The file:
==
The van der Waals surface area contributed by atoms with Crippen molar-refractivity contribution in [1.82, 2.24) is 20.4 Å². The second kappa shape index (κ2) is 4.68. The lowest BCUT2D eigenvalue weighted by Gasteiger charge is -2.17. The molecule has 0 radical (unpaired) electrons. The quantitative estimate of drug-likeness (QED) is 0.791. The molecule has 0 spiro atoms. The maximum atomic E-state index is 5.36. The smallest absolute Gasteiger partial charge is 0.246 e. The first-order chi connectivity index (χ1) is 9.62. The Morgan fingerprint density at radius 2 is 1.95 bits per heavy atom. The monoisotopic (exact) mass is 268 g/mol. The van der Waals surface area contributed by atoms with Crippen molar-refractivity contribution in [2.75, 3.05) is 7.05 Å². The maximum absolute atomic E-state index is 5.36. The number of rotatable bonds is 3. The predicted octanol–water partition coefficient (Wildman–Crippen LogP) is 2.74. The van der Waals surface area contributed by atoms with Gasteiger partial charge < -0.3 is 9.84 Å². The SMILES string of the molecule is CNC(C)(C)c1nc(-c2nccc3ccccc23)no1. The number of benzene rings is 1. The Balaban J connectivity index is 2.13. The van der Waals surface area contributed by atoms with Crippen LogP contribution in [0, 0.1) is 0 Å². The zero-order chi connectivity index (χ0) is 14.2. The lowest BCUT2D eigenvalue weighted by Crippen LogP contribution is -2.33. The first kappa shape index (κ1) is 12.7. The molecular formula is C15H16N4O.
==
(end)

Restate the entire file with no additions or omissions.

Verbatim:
The van der Waals surface area contributed by atoms with Crippen molar-refractivity contribution in [1.82, 2.24) is 20.4 Å². The second kappa shape index (κ2) is 4.68. The lowest BCUT2D eigenvalue weighted by Gasteiger charge is -2.17. The molecule has 0 radical (unpaired) electrons. The quantitative estimate of drug-likeness (QED) is 0.791. The molecule has 0 spiro atoms. The maximum atomic E-state index is 5.36. The smallest absolute Gasteiger partial charge is 0.246 e. The first-order chi connectivity index (χ1) is 9.62. The Morgan fingerprint density at radius 2 is 1.95 bits per heavy atom. The monoisotopic (exact) mass is 268 g/mol. The van der Waals surface area contributed by atoms with Crippen molar-refractivity contribution in [2.75, 3.05) is 7.05 Å². The maximum absolute atomic E-state index is 5.36. The number of rotatable bonds is 3. The predicted octanol–water partition coefficient (Wildman–Crippen LogP) is 2.74. The van der Waals surface area contributed by atoms with Gasteiger partial charge < -0.3 is 9.84 Å². The SMILES string of the molecule is CNC(C)(C)c1nc(-c2nccc3ccccc23)no1. The number of benzene rings is 1. The Balaban J connectivity index is 2.13. The van der Waals surface area contributed by atoms with Crippen LogP contribution in [0, 0.1) is 0 Å². The zero-order chi connectivity index (χ0) is 14.2. The lowest BCUT2D eigenvalue weighted by Crippen LogP contribution is -2.33. The first kappa shape index (κ1) is 12.7. The molecular formula is C15H16N4O.